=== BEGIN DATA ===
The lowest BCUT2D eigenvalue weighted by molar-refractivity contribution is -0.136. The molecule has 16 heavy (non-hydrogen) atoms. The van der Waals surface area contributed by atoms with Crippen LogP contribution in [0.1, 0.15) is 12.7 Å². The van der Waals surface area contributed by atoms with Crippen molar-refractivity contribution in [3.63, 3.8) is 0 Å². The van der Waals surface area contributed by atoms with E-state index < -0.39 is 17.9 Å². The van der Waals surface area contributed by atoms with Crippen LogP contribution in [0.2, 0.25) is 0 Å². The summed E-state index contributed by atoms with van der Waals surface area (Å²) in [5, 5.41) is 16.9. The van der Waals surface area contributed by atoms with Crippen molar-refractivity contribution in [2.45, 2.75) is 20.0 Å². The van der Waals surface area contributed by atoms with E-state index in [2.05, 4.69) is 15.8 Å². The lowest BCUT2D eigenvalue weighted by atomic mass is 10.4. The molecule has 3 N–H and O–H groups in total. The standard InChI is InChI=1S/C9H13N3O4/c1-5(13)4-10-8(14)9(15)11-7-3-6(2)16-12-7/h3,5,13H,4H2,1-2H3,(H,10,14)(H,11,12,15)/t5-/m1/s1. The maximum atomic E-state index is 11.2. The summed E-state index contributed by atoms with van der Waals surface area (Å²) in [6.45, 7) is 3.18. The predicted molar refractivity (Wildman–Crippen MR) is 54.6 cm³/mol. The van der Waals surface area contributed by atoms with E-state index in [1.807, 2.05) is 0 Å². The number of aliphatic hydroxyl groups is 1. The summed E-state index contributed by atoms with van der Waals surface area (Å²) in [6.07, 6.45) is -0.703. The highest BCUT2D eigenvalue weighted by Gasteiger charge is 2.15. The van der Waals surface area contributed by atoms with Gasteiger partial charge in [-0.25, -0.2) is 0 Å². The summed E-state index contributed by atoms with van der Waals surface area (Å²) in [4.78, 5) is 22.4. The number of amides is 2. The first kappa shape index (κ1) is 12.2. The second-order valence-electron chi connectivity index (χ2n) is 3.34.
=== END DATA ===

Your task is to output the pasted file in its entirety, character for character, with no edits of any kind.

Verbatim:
The lowest BCUT2D eigenvalue weighted by molar-refractivity contribution is -0.136. The molecule has 16 heavy (non-hydrogen) atoms. The van der Waals surface area contributed by atoms with Crippen LogP contribution in [0.1, 0.15) is 12.7 Å². The van der Waals surface area contributed by atoms with Crippen molar-refractivity contribution in [3.63, 3.8) is 0 Å². The van der Waals surface area contributed by atoms with E-state index < -0.39 is 17.9 Å². The van der Waals surface area contributed by atoms with Crippen LogP contribution in [0.2, 0.25) is 0 Å². The summed E-state index contributed by atoms with van der Waals surface area (Å²) in [5, 5.41) is 16.9. The van der Waals surface area contributed by atoms with Crippen molar-refractivity contribution in [2.45, 2.75) is 20.0 Å². The van der Waals surface area contributed by atoms with E-state index in [2.05, 4.69) is 15.8 Å². The lowest BCUT2D eigenvalue weighted by atomic mass is 10.4. The molecule has 3 N–H and O–H groups in total. The standard InChI is InChI=1S/C9H13N3O4/c1-5(13)4-10-8(14)9(15)11-7-3-6(2)16-12-7/h3,5,13H,4H2,1-2H3,(H,10,14)(H,11,12,15)/t5-/m1/s1. The maximum atomic E-state index is 11.2. The summed E-state index contributed by atoms with van der Waals surface area (Å²) in [6.45, 7) is 3.18. The predicted molar refractivity (Wildman–Crippen MR) is 54.6 cm³/mol. The van der Waals surface area contributed by atoms with E-state index in [1.807, 2.05) is 0 Å². The number of aliphatic hydroxyl groups is 1. The summed E-state index contributed by atoms with van der Waals surface area (Å²) in [6.07, 6.45) is -0.703. The highest BCUT2D eigenvalue weighted by Gasteiger charge is 2.15. The van der Waals surface area contributed by atoms with Gasteiger partial charge in [-0.25, -0.2) is 0 Å². The summed E-state index contributed by atoms with van der Waals surface area (Å²) in [4.78, 5) is 22.4. The number of amides is 2. The first kappa shape index (κ1) is 12.2. The second-order valence-electron chi connectivity index (χ2n) is 3.34.